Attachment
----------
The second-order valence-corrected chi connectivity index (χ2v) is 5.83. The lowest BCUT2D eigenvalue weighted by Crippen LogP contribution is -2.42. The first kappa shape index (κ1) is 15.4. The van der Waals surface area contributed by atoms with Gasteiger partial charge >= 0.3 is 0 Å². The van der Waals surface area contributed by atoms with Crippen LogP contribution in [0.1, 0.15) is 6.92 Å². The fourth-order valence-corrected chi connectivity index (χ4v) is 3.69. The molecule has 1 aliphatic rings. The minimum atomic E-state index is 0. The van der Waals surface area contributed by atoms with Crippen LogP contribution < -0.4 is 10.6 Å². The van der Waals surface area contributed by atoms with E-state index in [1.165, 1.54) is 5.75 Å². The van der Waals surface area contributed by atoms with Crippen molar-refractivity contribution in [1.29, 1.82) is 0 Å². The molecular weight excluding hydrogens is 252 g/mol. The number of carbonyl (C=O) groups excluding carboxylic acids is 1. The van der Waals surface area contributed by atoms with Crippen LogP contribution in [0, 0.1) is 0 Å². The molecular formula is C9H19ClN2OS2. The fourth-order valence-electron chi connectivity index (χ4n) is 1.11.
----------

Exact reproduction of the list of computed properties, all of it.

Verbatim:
The second-order valence-corrected chi connectivity index (χ2v) is 5.83. The lowest BCUT2D eigenvalue weighted by Crippen LogP contribution is -2.42. The first kappa shape index (κ1) is 15.4. The van der Waals surface area contributed by atoms with Gasteiger partial charge >= 0.3 is 0 Å². The van der Waals surface area contributed by atoms with Crippen LogP contribution in [0.1, 0.15) is 6.92 Å². The fourth-order valence-corrected chi connectivity index (χ4v) is 3.69. The molecule has 1 aliphatic rings. The minimum atomic E-state index is 0. The van der Waals surface area contributed by atoms with Crippen LogP contribution < -0.4 is 10.6 Å². The van der Waals surface area contributed by atoms with E-state index in [1.165, 1.54) is 5.75 Å². The van der Waals surface area contributed by atoms with Crippen molar-refractivity contribution in [1.29, 1.82) is 0 Å². The molecular weight excluding hydrogens is 252 g/mol. The number of carbonyl (C=O) groups excluding carboxylic acids is 1. The van der Waals surface area contributed by atoms with Crippen LogP contribution in [0, 0.1) is 0 Å². The molecular formula is C9H19ClN2OS2. The fourth-order valence-electron chi connectivity index (χ4n) is 1.11.